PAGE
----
from Loch Leven's Larder near Kinross) and serve with
baked potatoes, gherkins, pickled onions and salad. We
also had home-made chutney (see below for photos
of the making of said savoury delight!).
|Keeping up the continental theme... This lovely French cake
arrived in the post after Christmas – an edible New Year's
greeting from friends in France. Most welcome :-)
|As the old year closed, I had the privilege of attending an old
schoolfriend's 50th birthday supper, prepared and served
by her four children. After a delicious stew, our choice was
banoffee pie, lemon posset or a platter of cheese. Wow!
|And of course, there was birthday cake - better still, a
chocolate birthday cake. The sponge was as light as a
feather (so it was definitely safe to have two pieces!).
|Roo's Leap certainly believes in kicking off the way they mean
mean to go on: this giant plate of nachos was just for starters!
|Chicken satay for main? Don't mind if I do...|
|And of course no meal is complete
without a hot fudge sundae...
|Oops! Mustn't forget the gorgeous
birthday cake (rude not to try a piece...)
|And talking of chocolate cake, DD1 made this one for
one of her best friends at Uni this week. Just as well they're
safely down in the deep south, or I'd have been tempted!
Continuing the theme of delicious dining in January (which will conclude next Friday night with the local Church Burns Supper, just to round things off nicely!), I was lucky enough to be invited to a local friend's house for a girly supper just two nights ago. Fortunately for the seven guests in attendance, our hostess is blessed with the culinary equivalent of green fingers (floury fingers?!). The meal was absolutely superb – and the dining-room looked pretty darned good, too...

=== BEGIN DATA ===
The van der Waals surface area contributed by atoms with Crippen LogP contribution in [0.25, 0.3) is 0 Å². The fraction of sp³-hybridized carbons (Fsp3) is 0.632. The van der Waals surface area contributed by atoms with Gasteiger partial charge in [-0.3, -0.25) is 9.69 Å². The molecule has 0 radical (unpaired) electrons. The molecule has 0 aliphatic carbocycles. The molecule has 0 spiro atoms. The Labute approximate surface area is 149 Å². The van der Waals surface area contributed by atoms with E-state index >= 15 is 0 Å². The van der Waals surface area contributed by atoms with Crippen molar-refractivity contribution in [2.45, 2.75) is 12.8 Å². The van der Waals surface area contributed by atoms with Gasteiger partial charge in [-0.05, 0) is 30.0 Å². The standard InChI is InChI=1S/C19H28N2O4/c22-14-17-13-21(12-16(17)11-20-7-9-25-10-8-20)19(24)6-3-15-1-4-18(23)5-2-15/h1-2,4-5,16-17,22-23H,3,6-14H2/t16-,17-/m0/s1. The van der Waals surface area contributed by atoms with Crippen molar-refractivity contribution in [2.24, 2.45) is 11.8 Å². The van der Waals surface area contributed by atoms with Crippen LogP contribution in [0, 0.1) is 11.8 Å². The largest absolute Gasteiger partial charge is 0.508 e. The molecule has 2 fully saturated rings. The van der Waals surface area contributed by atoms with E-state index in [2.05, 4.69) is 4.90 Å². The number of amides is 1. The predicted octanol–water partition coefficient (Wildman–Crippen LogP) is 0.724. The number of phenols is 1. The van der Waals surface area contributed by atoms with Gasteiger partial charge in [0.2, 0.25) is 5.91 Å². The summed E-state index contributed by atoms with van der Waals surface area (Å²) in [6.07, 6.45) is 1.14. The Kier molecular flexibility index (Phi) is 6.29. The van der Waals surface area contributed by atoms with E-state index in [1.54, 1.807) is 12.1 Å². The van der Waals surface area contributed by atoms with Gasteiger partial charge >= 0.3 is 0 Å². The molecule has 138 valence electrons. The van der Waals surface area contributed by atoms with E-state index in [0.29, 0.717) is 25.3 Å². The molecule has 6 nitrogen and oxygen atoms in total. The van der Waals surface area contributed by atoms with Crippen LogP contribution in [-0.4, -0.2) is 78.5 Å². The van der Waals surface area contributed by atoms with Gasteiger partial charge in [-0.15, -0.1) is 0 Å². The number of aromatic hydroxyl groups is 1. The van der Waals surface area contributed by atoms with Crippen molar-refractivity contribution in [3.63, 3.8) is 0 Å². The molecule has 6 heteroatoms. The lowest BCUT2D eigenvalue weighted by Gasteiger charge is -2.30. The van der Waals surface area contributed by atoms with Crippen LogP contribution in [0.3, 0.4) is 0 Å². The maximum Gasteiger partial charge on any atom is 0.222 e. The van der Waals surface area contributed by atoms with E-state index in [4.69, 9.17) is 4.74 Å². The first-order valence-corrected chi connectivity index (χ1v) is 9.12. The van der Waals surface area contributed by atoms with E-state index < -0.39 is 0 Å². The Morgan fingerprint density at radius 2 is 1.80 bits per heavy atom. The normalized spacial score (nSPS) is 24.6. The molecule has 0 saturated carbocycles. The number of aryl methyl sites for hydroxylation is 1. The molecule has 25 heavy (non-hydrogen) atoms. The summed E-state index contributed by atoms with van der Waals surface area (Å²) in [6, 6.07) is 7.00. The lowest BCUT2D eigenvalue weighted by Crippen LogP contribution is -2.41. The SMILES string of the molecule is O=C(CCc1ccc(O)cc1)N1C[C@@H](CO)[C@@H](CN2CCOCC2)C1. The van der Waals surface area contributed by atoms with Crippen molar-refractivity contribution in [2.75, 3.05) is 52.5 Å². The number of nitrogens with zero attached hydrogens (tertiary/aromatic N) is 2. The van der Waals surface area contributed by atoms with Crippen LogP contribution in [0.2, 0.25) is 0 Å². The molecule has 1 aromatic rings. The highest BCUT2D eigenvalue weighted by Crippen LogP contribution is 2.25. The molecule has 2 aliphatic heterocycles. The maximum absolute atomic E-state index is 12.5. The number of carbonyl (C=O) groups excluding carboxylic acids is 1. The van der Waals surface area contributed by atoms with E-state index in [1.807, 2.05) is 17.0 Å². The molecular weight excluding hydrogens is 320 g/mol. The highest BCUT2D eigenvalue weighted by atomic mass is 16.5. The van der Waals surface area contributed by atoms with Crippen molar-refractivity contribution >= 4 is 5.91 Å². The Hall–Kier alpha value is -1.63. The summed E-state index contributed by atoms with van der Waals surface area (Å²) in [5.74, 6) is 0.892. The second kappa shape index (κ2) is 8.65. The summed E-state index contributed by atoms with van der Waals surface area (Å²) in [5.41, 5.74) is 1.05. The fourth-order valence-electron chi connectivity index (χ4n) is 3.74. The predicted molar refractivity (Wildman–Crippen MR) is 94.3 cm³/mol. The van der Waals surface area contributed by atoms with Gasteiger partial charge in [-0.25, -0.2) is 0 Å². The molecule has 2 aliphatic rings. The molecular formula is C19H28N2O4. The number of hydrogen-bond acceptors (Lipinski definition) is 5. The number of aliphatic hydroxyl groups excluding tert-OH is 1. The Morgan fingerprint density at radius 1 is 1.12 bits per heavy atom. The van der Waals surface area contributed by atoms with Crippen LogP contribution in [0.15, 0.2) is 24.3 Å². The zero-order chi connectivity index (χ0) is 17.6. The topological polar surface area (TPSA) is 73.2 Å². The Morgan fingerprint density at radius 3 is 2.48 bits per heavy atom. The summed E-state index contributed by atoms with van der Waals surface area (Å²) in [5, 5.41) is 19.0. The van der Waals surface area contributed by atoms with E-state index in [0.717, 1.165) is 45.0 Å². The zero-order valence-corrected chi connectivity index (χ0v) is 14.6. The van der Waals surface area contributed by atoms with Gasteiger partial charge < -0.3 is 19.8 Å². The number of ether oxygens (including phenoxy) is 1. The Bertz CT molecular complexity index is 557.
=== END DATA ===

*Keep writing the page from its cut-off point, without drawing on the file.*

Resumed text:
|No table I have ever set looked as lovely as this: the centre-
piece was comprised of twigs decorated with white flowers
and tiny tartan bows. What a hostess!
|After sampling Arbroath smokie on oatcakes for starters, I
tasted quail for the first time in my life: it was served in a port
jus, with chestnuts and skirlie. Fiddly to eat, but delicious!
|This orange and fig trifle was simply one of the best deserts I've
ever tasted. Fabulously fruity (large chunks of fresh orange),
with the cream nicely complemented by the slight tartness of
the pomegranate seeds on top. Pudding heaven on earth...
|You may remember I mentioned serving home-made chutney
with our raclette supper. We'd had a glut of green tomatoes
from the polytunnel, so it seemed criminal to waste them.
|And in go the raisins...|
|Here's the finished result – it doesn't look anything special,
but (to my incredulity!) it tastes pretty good!
Last but not least, here’s a brief summary of what the furry, hairy and woolly critters hereabouts have been up to of late…
|What a wuss of a puss! FatCat slunk away, tail between his
legs when new cat on the block Horace arrived "in town".
|FatHorse and the chocolate sheep enjoyed a little winter
sun on their backs - their paddock is a mud-bath most
of the time at the moment, thanks to relentless rain.
|Breakfast's been served up, so it's heads down at the trough!|
|To our amusement, the new kids next door (owners of
Horace!) have nicknamed Mungo the tup (ram) "No go"
because of his fearsome horns.
|"You just can't get the staff these days,"
reckons FatHorse each breakfast time.